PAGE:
December 11, 2009
When students and faculty return to the ISU campus for the spring semester, they'll find a new place to buy coffee and snacks in the Scott College of Business.
And those serving up the food and beverages will be volunteering their time to do it.
The Executive Express is a unique twist on a student-run food service operation. As proposed, there will be only two formal employees of the operation: a general manager and an assistant manager that are yet to be named.
Much of the work will be completed by students associated with 10 of ISU's business fraternities and associations who will volunteer their time to sell food and drinks. In exchange, they'll receive a portion of the monthly net proceeds for their organizations.
The unique business plan is one that grew out of Assistant Professor of management David Robinson's senior business experience class, and it has been a couple of years in the making.
The idea was prompted by College of Business Associate Dean Bruce McLaren who suggested the class study the feasibility of opening a student-run food service operation after Sodexo - the university's contracted dining service provider - made the decision to close one of its Sub Connection campus locations, Robinson said.
Sodexo Regional District Manager Sue Sluyter said even though the Sub Connection had been popular during the 10 years it been housed in the College of Business, the College of Education's move out of the towers prompted Sodexo to close the eatery.
Sluyter said she's confident that was the right decision.
"Food service is like a pie," Sluyter said. With all of the eateries on campus struggling to meet the needs of a limited number of consumers, "we didn't want to divide the pie of food service dollars even farther."
While Sluyter was convinced she made the right decision for her organization, she encouraged leaders within the College of Business to consider the possibility of a student-run eatery.
That's where Robinson and his students entered the picture.
The coursework in Robinson's class has traditionally centered upon providing consultations for small businesses or not-for-profit agencies that need assistance in understanding the external and internal factors that affect the operation.
"We give them ... almost a physical exam of their strategy," Robinson said.
But Robinson had never before conducted the class in a way that allowed the students to become their own client.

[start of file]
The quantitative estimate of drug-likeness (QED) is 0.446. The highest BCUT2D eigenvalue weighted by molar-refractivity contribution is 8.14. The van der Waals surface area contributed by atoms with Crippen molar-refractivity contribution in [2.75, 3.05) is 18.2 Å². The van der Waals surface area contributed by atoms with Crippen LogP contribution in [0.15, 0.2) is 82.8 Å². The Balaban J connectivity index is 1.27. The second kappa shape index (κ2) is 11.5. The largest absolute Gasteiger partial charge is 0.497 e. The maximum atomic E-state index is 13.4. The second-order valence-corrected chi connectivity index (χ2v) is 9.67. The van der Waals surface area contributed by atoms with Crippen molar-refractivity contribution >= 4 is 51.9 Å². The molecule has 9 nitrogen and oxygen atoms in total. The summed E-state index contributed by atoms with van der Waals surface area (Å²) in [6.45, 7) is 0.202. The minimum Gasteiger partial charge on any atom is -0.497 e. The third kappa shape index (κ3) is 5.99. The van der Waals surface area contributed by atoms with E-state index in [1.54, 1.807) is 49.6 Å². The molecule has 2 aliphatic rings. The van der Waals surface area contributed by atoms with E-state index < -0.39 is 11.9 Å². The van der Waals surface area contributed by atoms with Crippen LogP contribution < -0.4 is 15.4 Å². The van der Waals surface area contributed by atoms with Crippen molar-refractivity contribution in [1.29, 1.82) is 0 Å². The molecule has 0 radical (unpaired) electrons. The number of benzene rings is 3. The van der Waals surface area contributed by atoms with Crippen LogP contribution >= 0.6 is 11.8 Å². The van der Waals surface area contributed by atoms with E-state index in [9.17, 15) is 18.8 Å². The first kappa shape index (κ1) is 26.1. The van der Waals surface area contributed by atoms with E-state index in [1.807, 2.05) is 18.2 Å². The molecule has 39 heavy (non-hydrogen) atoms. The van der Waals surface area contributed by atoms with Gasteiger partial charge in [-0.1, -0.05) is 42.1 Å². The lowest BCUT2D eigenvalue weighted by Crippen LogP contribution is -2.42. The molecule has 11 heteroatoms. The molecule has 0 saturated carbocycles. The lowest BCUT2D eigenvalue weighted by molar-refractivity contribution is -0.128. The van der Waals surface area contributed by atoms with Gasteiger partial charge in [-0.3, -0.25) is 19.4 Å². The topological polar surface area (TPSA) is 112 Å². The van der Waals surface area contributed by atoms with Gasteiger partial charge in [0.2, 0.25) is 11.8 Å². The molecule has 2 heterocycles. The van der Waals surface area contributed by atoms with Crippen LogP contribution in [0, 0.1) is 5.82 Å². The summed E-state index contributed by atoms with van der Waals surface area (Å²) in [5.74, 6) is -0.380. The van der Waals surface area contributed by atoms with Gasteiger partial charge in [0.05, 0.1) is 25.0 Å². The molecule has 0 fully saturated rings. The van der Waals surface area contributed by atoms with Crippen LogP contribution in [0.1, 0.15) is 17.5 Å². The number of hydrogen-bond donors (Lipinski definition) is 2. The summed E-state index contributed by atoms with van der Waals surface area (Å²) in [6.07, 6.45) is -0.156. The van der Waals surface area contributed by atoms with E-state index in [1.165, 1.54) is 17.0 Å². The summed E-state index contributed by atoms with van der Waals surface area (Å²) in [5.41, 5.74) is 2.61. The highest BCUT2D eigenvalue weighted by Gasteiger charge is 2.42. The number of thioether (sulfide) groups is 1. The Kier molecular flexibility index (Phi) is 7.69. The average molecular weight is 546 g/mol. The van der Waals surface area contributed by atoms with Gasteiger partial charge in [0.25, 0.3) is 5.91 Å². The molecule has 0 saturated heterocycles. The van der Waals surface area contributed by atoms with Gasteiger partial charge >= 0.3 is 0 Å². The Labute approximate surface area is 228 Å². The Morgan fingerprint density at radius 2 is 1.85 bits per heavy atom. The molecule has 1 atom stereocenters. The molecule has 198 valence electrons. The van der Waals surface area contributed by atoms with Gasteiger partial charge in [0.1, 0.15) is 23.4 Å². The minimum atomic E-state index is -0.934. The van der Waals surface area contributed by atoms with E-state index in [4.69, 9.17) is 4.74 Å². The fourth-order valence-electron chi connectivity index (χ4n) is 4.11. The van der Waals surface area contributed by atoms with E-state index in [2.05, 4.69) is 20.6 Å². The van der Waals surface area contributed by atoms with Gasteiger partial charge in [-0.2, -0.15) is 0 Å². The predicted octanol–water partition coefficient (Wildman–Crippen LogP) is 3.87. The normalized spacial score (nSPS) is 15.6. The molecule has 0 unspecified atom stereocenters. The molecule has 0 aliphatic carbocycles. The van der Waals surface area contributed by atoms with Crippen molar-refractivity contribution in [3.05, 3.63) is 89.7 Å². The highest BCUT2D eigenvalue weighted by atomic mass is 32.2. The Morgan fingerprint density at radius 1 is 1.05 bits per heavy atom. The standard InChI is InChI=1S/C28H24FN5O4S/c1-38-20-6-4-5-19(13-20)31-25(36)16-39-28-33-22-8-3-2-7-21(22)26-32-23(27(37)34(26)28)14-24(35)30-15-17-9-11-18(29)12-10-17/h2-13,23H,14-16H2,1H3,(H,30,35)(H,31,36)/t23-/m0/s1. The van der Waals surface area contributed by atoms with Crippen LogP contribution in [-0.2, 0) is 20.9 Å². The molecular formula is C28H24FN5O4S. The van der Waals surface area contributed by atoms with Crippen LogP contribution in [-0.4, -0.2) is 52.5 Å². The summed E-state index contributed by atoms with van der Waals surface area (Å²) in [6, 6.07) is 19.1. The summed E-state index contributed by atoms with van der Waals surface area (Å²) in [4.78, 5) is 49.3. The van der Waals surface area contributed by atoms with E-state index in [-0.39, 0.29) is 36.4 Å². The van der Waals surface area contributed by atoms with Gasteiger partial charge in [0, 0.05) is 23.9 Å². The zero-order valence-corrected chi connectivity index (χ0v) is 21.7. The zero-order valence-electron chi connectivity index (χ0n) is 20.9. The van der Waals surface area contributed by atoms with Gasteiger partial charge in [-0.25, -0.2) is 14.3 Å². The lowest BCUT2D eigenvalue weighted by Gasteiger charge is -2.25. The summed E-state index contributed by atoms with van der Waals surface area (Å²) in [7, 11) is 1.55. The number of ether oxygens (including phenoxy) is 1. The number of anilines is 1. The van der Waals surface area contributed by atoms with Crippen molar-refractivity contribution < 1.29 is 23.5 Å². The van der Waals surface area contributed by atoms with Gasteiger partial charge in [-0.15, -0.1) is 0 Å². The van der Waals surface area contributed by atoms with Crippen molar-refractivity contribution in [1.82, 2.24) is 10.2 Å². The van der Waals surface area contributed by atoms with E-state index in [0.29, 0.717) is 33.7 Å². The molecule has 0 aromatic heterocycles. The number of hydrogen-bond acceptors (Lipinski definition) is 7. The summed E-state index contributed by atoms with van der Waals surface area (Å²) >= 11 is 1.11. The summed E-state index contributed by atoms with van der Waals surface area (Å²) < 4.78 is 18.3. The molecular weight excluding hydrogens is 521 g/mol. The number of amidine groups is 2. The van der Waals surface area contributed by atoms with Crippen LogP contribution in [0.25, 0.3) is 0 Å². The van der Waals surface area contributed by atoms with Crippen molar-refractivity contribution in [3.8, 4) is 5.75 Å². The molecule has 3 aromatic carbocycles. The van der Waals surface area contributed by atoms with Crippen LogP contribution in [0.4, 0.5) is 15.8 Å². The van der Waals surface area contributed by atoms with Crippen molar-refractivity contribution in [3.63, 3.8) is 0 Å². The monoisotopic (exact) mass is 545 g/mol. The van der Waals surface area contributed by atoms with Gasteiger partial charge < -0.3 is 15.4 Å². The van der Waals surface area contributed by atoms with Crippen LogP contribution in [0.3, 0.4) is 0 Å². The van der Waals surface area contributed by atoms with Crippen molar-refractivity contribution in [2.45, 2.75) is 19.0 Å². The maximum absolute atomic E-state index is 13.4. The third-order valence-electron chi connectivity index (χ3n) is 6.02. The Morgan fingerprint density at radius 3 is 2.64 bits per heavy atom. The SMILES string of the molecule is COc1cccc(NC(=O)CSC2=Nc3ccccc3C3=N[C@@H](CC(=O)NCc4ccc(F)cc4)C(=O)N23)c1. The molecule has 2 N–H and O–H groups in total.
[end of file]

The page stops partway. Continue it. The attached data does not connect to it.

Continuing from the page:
"We thought ... if anyone's going to start a business to fill that niche, why not have it be us," he said. "I thought it would be a good test of our skills to actually see if we could do a startup."
So throughout the fall semester, a team of 10 students undertook the task of getting Executive Express up and running. They first sought advice from Sluyter, then they surveyed more than 200 students and faculty to determine their food and drink preferences. They met with coffee vendors to select the perfect product. They cleaned and rearranged and contracted site renovations. They developed a logo. They created a marketing plan, and they even convinced President Dan Bradley to give them a $6,500 three-year loan to help with startup costs.
Then, in a test-run on Dec. 1, the students brewed and sold the first cup of Executive Express coffee.
"We had this vision that we wanted to be open" by the end of the semester, said Arlo Daunhauer, the student team's leader and a senior business major from Huntingburg. "That was our measure of success ... and we did it."
Now that the coffee and snack shop is ready to open for business, it is likely to face some of its greatest obstacles. The shop will be owned by Sycamore Business Advisors - technically an ISU senior experience course in and out of which students revolve every semester.
Robinson acknowledges that the concept of volunteer labor may cause problems for the business after the excitement of the moment passes, but he said he's ready to have incoming students continue to address and perfect the business operation.
"If the labor structure collapses, we've got some real issues to address," Robinson said. "But I think it's a good fit for now. If we end up struggling, all the better, because students will apply their business skills to solve the problems. We learn the most when solving real problems and the café becomes a living laboratory for our students."
Whether the coffee shop succeeds or fails over the long-run, Daunhauer said nothing can take away from the sense of accomplishment his team has felt about getting Executive Express operational.
"This will be one of the highlight moments of my college career," he said. "When I come back three or four years from now, I hope I'll see how it's grown into many different things.
"If I come back and they're serving pizza, I'll be tickled to death," he said.
The Executive Express will officially open for business on Jan. 19 with hours of operation Monday through Friday from 8 a.m. until 2 p.m.
Contact: David Robinson, assistant professor of management, Scott College of Business, Indiana State University at 812-237-8829, or firstname.lastname@example.org.
Writer: Rachel Wedding McClelland, assistant director of media relations, Communications and Marketing, Indiana State University at 812-237-3790 or email@example.com.
Senior experience business students in Assistant Professor David Robinson's class spent the fall semester developing a coffee shop that will open in the Scott College of Business on Jan. 19.